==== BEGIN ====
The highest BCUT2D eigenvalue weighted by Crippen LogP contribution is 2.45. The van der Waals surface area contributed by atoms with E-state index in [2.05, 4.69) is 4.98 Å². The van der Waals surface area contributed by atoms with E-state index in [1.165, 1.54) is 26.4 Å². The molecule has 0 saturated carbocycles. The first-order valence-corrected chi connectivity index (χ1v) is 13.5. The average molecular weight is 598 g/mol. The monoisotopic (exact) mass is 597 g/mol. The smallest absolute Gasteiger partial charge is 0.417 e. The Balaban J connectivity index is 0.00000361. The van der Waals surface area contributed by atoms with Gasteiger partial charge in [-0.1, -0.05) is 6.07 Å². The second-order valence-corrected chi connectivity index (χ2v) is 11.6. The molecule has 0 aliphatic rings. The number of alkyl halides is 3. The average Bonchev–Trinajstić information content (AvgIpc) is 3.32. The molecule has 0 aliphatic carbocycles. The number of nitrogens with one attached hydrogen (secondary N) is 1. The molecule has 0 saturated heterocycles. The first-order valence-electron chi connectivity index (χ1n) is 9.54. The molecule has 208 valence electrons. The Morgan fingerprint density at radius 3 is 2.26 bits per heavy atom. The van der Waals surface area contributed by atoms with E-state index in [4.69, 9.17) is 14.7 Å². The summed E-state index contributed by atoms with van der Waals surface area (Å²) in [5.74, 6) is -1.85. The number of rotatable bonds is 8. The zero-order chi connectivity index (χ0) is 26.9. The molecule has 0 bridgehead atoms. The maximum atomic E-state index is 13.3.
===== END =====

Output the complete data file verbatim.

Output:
The highest BCUT2D eigenvalue weighted by Crippen LogP contribution is 2.45. The van der Waals surface area contributed by atoms with E-state index in [2.05, 4.69) is 4.98 Å². The van der Waals surface area contributed by atoms with E-state index in [1.165, 1.54) is 26.4 Å². The molecule has 0 saturated carbocycles. The first-order valence-corrected chi connectivity index (χ1v) is 13.5. The average molecular weight is 598 g/mol. The monoisotopic (exact) mass is 597 g/mol. The smallest absolute Gasteiger partial charge is 0.417 e. The Balaban J connectivity index is 0.00000361. The van der Waals surface area contributed by atoms with Gasteiger partial charge in [-0.1, -0.05) is 6.07 Å². The second-order valence-corrected chi connectivity index (χ2v) is 11.6. The molecule has 0 aliphatic rings. The number of alkyl halides is 3. The average Bonchev–Trinajstić information content (AvgIpc) is 3.32. The molecule has 0 aliphatic carbocycles. The number of nitrogens with one attached hydrogen (secondary N) is 1. The molecule has 0 saturated heterocycles. The first-order valence-electron chi connectivity index (χ1n) is 9.54. The molecule has 208 valence electrons. The Morgan fingerprint density at radius 3 is 2.26 bits per heavy atom. The van der Waals surface area contributed by atoms with E-state index in [4.69, 9.17) is 14.7 Å². The summed E-state index contributed by atoms with van der Waals surface area (Å²) in [5.74, 6) is -1.85. The number of rotatable bonds is 8. The zero-order chi connectivity index (χ0) is 26.9. The molecule has 0 bridgehead atoms. The maximum atomic E-state index is 13.3.